Sending NATO fighter jets to enforce a no-fly zone in Libya has been suggested by President Sarkozy of France and by former Labour MP and Minister David Owen, to stop Gaddafi using planes on his own people. This did save some Kurdish lives from Saddam's helicopters in Iraq, but soon began to involve constant bombing by the USAF and RAF, killing Iraqi civilians along with military – and ramped up massively during ‘Operation Desert Fox’ under Clinton (which was the cause of Saddam  refusing to re-admit UN weapons inspectors until 2002, not a response to it – and they left, on US government directions, he didn’t expel them); and in the months before the March 2003 invasion under Bush (15) – (18).

Gaddafi would also most likely gain support among Libyans from any foreign military intervention in the country, which is why, in his televised speech, he asked them “Do you want America to occupy you, like Afghanistan and Iraq?” (19)

Many Iraqis who hated Saddam would fight foreign invaders or occupiers. The same would happen in Libya. Even a no-fly zone would have to be enforced by shooting down Libyan jets - and this and foreign fighter jets over Libyan skies would persuade many Libyans an invasion or occupation like Iraq was coming. This doesn't rule out a no-fly zone if Gaddafi begins having civilians bombed on a large scale, but has to be taken into account.

It’s better to let Gaddafi’s regime fall as more and more Libyans (including army units and tribal leaders with their armed followers) turn against him – and in future stop selling arms to dictatorships before the fact that they use them to kill their people in large numbers becomes headline news, instead of afterwards (20) – (21).

(1) = BBC News 23 Apr 2004 ‘Picture emerges of Falluja siege’,

(2) = Guardian 17 Apr 2004 ‘'Getting aid past US snipers is impossible'’,

(3) = Also see the links below and numbered sources listed for them, and and

(4) = 23 Feb 2011 ‘On Libya we can't let ourselves be scarred by Iraq’

(5) = USA Today 26 Dec 2006 ‘U.S. backs Ethiopian attacks in Somalia’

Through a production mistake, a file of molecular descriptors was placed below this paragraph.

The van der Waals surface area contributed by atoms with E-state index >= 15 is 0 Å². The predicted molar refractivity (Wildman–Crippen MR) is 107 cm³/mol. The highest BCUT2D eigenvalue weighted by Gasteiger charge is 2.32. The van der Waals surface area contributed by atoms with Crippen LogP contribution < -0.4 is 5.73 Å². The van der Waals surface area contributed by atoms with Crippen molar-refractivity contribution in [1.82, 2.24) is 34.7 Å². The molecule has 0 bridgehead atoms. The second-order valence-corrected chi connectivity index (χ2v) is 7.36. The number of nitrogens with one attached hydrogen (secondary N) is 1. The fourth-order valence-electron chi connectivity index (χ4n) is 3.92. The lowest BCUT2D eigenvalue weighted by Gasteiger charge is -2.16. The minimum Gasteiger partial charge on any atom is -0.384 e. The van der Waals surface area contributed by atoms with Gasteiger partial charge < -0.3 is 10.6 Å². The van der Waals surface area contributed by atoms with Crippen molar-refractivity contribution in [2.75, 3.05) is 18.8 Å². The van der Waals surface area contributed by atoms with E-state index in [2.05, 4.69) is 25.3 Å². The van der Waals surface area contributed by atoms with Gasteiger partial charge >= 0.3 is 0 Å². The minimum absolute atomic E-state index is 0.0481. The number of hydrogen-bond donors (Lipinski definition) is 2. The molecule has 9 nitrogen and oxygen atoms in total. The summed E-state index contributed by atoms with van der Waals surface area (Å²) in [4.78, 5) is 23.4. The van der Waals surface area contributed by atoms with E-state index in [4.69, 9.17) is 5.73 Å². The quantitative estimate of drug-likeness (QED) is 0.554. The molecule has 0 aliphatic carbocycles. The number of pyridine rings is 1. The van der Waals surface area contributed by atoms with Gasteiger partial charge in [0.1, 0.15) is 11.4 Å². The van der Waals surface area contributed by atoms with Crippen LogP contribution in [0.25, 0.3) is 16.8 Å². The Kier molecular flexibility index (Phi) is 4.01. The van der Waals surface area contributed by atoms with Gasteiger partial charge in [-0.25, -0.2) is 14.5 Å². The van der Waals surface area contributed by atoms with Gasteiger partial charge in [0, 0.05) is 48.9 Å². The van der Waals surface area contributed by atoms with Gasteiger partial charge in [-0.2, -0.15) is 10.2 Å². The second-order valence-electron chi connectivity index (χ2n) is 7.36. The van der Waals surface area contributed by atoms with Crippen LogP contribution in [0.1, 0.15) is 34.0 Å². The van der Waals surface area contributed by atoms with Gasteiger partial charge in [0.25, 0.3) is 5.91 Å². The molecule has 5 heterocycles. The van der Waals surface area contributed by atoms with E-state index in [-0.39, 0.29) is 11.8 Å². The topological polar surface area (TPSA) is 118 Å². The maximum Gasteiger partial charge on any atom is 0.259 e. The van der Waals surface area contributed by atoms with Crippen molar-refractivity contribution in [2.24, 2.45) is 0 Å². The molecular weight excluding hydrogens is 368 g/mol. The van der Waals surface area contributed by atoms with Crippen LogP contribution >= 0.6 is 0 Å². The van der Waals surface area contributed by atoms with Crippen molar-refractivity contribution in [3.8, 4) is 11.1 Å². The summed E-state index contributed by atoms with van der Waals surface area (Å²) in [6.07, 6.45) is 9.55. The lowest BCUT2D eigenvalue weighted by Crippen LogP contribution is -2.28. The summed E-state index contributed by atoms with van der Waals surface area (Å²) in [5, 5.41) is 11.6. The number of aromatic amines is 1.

(6) = 23 Feb 2011 ‘On Libya we can't let ourselves be scarred by Iraq’

(7) = Napoleon A. Bamfo (2010) ‘Ethiopia’s invasion of Somalia in 2006: Motives and lessons learned’, African Journal of Political Science and International Relations vol 4(2), Feb 2010, pages 55 -65,

(8) = Independent 22 Nov 2007, 'Somalia war-refugee crisis surpasses Darfur in its horror',

(9) = Independent 03 Dec 2007 'Humanitarian crisis' facing Ethiopia, says UN',

(10) = Independent 09 Feb 2008, 'Somalia: The World's forgotten catastrophe',

(11) = Amnesty International 06 May 2008 ‘Routine killings of civilians in Somalia’,

(12) = See (5) above

(13) = Los Angeles Times 18 Jan 1993 'The oil factor in Somalia', or  LATimes archive link

(14) = US Energy Information Administration ‘Yemen – Background’,

(15) = New York Times 18 Aug 1999 ‘With Little Notice, U.S. Planes Have Been Striking Iraq All Year’,

(16) = New Statesman 17 Aug 2000 ‘Labour claims its actions are lawful while it bombs Iraq, starves its people and sells arms to corrupt states’,

(17) = Guardian 19 Feb 2001 ‘Raid shows Bush-Blair bond on Iraq’,

(18) = Counterpunch 04 Dec 2002 ‘No-Fly Zones Over Iraq : Washington's Undeclared War on "Saddam's Victiims"’,

(19) = Channel 4 News 22 Feb 2011 ‘Gaddafi – I am not going to leave this land’,

(20) = Reuters 20 Feb 2011 ‘Libyan unit "defects" as more Arab protests simmer’,

(21) = Al Jazeera 21 Feb 2011 ‘Libya revolt spreads to Tripoli’,